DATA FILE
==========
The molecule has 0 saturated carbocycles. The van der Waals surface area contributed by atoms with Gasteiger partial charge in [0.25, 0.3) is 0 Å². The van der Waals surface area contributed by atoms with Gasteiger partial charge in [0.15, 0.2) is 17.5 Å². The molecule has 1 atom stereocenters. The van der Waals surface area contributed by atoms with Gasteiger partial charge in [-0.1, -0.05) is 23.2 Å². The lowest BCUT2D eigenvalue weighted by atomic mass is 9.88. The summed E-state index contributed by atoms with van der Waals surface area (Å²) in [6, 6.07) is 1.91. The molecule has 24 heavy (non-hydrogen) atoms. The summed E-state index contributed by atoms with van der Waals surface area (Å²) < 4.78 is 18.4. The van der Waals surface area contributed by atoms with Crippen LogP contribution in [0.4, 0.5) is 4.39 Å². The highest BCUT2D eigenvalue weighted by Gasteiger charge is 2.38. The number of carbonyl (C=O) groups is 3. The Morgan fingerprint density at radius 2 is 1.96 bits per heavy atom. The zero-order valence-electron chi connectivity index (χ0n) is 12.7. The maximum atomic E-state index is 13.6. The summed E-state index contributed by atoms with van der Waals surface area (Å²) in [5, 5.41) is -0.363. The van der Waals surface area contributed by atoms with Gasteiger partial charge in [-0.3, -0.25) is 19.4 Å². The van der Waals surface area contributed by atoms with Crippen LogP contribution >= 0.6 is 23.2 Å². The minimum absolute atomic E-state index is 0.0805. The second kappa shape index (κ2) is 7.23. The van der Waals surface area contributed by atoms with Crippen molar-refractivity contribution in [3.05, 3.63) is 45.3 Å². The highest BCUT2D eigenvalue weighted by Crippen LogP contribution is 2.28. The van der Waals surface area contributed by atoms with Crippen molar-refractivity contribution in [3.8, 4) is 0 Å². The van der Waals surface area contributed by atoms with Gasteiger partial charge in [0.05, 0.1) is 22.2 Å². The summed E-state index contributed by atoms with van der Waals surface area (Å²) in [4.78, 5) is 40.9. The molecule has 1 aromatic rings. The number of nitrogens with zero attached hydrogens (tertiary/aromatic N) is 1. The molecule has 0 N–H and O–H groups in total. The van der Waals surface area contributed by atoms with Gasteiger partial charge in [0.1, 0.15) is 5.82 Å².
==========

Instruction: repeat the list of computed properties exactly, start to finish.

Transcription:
The molecule has 0 saturated carbocycles. The van der Waals surface area contributed by atoms with Gasteiger partial charge in [0.25, 0.3) is 0 Å². The van der Waals surface area contributed by atoms with Gasteiger partial charge in [0.15, 0.2) is 17.5 Å². The molecule has 1 atom stereocenters. The van der Waals surface area contributed by atoms with Gasteiger partial charge in [-0.1, -0.05) is 23.2 Å². The lowest BCUT2D eigenvalue weighted by atomic mass is 9.88. The summed E-state index contributed by atoms with van der Waals surface area (Å²) in [6, 6.07) is 1.91. The molecule has 24 heavy (non-hydrogen) atoms. The summed E-state index contributed by atoms with van der Waals surface area (Å²) < 4.78 is 18.4. The van der Waals surface area contributed by atoms with Crippen LogP contribution in [0.4, 0.5) is 4.39 Å². The highest BCUT2D eigenvalue weighted by Gasteiger charge is 2.38. The number of carbonyl (C=O) groups is 3. The Morgan fingerprint density at radius 2 is 1.96 bits per heavy atom. The zero-order valence-electron chi connectivity index (χ0n) is 12.7. The maximum atomic E-state index is 13.6. The summed E-state index contributed by atoms with van der Waals surface area (Å²) in [5, 5.41) is -0.363. The van der Waals surface area contributed by atoms with Gasteiger partial charge in [-0.3, -0.25) is 19.4 Å². The van der Waals surface area contributed by atoms with Crippen LogP contribution >= 0.6 is 23.2 Å². The minimum absolute atomic E-state index is 0.0805. The second kappa shape index (κ2) is 7.23. The van der Waals surface area contributed by atoms with Crippen molar-refractivity contribution in [3.05, 3.63) is 45.3 Å². The highest BCUT2D eigenvalue weighted by Crippen LogP contribution is 2.28. The van der Waals surface area contributed by atoms with Crippen molar-refractivity contribution in [3.8, 4) is 0 Å². The van der Waals surface area contributed by atoms with Gasteiger partial charge in [0.05, 0.1) is 22.2 Å². The summed E-state index contributed by atoms with van der Waals surface area (Å²) in [4.78, 5) is 40.9. The molecule has 1 aromatic rings. The number of nitrogens with zero attached hydrogens (tertiary/aromatic N) is 1. The molecule has 0 N–H and O–H groups in total. The van der Waals surface area contributed by atoms with Gasteiger partial charge in [0.1, 0.15) is 5.82 Å².